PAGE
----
PINEDALE – In the week following the U.S. Fish and Wildlife Service’s (USFWS) removal of Wyoming’s gray wolves from the endangered species list, stories focused on the long struggle to get to this point, the negotiations between Gov. Matt Mead and the federal government and what the state’s plans for a hunting season were. As the dust settled, environmental groups came together and filed a notice of intent to sue the USFWS to reverse the decision and return Wyoming’s wolves to a protected status.
The coalition of eight groups, including WildEarth Guardians, Biodiversity Conservation Alliance and Western Watersheds Project, from around the Rocky Mountain region and beyond said the USFWS was premature in its decision to delist wolves in Wyoming, arguing it “turns the fate of Wyoming’s wolves over to a hostile state government, which has already drawn up plans for a fall slaughter.”
The USFWS decision came in time for a fall hunt season to begin Oct. 1 in most areas of the trophy game management area (TGMA), which covers much of the northwest corner of the state, including the northern portion of Sublette County.
The TGMA covers approximately 15 to 20 percent of the state. The group called the remaining 80 to 85 percent, which is home to around 14 percent of the state’s wolf population, an area of “unregulated wolf killing.” Wolves in this region have predator status and may be killed on sight.
The environmental groups claim the state’s wolf plan was devised to appeal to the cattle and sheep industry, which see annual depredations attributed to wolves.
In a press release announcing the intent to sue, Wendy Keefover, of WildEarth Guardians, based in Colorado, blamed the USFWS of being “completely complicit” in an arrangement benefiting “the anti-wolf minority.”
“[The] claims of innumerable livestock losses are without merit,” the groups stated in the release. “Data show that wolves kill less than 1 percent of cattle and sheep inventories in Idaho, Montana and Wyoming.”
Under former Gov. Dave Freudenthal, Wyoming wanted to classify wolves as predators across the state, leaving the minimum wolf population in areas managed by the federal government or Native American tribes in the Wind River Reservation. The compromise developed between Mead and the USFWS acknowledges the wolf population in federally managed areas like Yellowstone National Park, Grand Teton National Park, the Roosevelt Parkway and the National Elk Refuge and counts that population as five breeding pairs and 50 individuals.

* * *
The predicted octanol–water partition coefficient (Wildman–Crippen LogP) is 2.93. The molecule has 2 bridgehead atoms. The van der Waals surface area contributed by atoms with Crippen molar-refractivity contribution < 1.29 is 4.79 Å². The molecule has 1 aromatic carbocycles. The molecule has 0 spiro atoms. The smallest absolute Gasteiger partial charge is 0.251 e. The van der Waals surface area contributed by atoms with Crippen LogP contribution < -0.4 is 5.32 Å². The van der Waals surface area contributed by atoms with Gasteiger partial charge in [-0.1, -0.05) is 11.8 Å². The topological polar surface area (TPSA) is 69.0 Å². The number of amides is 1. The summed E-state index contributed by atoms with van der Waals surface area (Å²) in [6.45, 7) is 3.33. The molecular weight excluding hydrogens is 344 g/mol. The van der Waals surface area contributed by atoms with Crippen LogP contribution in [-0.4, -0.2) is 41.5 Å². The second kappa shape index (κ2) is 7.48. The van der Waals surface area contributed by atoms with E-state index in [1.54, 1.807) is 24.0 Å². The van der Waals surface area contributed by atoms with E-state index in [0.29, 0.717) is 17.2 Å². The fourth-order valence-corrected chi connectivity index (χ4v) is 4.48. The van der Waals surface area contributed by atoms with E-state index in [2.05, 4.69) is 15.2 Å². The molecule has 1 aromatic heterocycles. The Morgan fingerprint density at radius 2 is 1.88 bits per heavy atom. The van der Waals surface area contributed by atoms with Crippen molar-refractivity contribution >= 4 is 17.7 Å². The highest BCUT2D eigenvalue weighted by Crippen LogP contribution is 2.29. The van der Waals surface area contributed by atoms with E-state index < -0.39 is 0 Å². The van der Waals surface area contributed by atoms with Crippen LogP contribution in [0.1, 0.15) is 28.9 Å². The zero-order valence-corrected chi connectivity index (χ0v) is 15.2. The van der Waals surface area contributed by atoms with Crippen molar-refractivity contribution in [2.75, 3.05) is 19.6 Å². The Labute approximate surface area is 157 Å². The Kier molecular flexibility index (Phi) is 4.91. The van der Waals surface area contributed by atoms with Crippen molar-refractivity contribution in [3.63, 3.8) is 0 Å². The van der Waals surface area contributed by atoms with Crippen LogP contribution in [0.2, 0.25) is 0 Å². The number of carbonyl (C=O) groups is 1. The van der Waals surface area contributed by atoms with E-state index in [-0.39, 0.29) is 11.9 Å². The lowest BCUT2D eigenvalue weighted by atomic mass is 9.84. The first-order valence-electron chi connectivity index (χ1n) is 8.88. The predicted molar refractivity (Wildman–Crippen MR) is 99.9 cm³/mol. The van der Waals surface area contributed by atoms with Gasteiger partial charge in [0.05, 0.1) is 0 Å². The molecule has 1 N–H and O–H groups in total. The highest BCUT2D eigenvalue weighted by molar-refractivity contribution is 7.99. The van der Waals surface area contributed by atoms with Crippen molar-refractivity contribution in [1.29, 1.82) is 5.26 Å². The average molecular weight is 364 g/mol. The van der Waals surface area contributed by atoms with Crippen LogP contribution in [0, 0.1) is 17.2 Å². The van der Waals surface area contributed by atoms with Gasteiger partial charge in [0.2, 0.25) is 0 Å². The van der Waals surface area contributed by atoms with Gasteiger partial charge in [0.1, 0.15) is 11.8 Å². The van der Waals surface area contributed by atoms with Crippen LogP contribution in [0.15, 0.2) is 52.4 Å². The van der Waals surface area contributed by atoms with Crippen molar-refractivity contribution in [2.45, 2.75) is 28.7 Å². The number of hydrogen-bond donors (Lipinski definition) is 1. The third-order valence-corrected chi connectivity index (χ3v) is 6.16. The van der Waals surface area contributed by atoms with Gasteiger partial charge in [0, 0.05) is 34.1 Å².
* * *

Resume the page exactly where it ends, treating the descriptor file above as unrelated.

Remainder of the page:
The state is responsible for maintaining 100 individuals and 10 breeding pairs outside the federally administered areas to reach the USFWS target of 150 wolves and 15 breeding pairs in Wyoming.
Currently, the estimated number of wolves in the state ranges from more than 200 to more than 300, depending on the source and whether the population in national parks is included. The environmental groups claim the numbers are not strong enough to withstand hunting.
“The full effects of hunting can’t be calculated, as it breaks up families of wolves,” Friends of Animals’ Priscilla Feral said.
The Wyoming Game and Fish Department, which will manage the predators in the state, disagrees, citing specific quotas for hunting wolves, studying the effects of the hunts and reevaluating the quotas set annually. The quota for this year states up to 52 wolves may be taken in the TGMA.
Still, groups are calling Wyoming’s plan a regression “to a past era,” according to Duane Short, wild species program director for the Biodiversity Conservation Alliance, based in Laramie. Kenneth Cole of Western Watersheds Project called the recovery of Wyoming’s wolves “unfinished business,” arguing protection should be granted until wolves “are present in healthy numbers in all suitable habitats across the American West.”
This coalition of environmental groups join EarthJustice, which expressed its intent to sue the USFWS last week. The groups have to wait 60 days to file suit, which is after the hunt season begins.